Linux Mint default installer LVM option

The main difference between Microsoft Volume Shadow Copy and LVM when it comes to creating snapshots is that VSC can utilize free space on any NTFS volume to store changing data when creating a "state in time snapshot", whereas in case of LVM the volume group needs to have some unused space available. This makes LVM quite a bit less flexible compared to VSC, so it's the users' job to make sure they leave some space available in the volume group, while making an "educated guess" on how much of the free space to actually reserve for the snapshotting tasks.

Sure, one can always try and resize the created logical partitions afterwards to make up more space for the snapshots and the swap area by taking it away from the root/home partitions. For that you would use the "--resizefs" parameter, which resizes underlying filesystem together with the logical volume, regardless of whether you are extending or shrinking the partition. However, not only would you need to perform this procedure externally, from another OS or by loading up a LiveCD, since you can't resize a system partition from the OS itself, another issue is that reducing existing partitions always comes with a fair bit of risk of data loss.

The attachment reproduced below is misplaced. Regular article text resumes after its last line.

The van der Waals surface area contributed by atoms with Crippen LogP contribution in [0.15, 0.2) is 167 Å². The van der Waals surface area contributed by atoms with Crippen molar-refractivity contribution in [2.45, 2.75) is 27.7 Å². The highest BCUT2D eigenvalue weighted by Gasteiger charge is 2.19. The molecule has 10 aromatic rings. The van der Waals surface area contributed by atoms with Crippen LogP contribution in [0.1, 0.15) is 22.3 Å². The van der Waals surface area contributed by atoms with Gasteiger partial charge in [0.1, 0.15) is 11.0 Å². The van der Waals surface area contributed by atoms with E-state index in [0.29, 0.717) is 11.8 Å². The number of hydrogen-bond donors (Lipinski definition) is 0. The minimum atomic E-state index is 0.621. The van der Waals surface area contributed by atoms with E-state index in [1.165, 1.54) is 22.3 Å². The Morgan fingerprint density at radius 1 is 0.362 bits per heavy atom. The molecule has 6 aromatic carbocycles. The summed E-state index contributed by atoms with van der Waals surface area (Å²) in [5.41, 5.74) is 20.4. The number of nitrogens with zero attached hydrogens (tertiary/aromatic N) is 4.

Therefore, when using the Linux Mint installer's default LVM configuration option:

  • You can't specify the size of the default swap partition
  • You can't tell the installer how much space you would like to reserve for snapshots
  • You can't set the name for the created logical volume group (it's always "vgmint")
  • You can't force the installer not to erase the whole disk in case you already have another OS installed, since this is simply not an option at all. If you want to have two OS'es present on a single physical disk, you must choose the "manual" route

So after the "default" LVM installation you end up with something like this:

Linux Mint default LVM install result - too little free space in the volume group

The installer only left poultry 48 MB of free space in the volume group! This will most certainly cause serious issues when the time comes to create snapshots of the whole system during the backup process.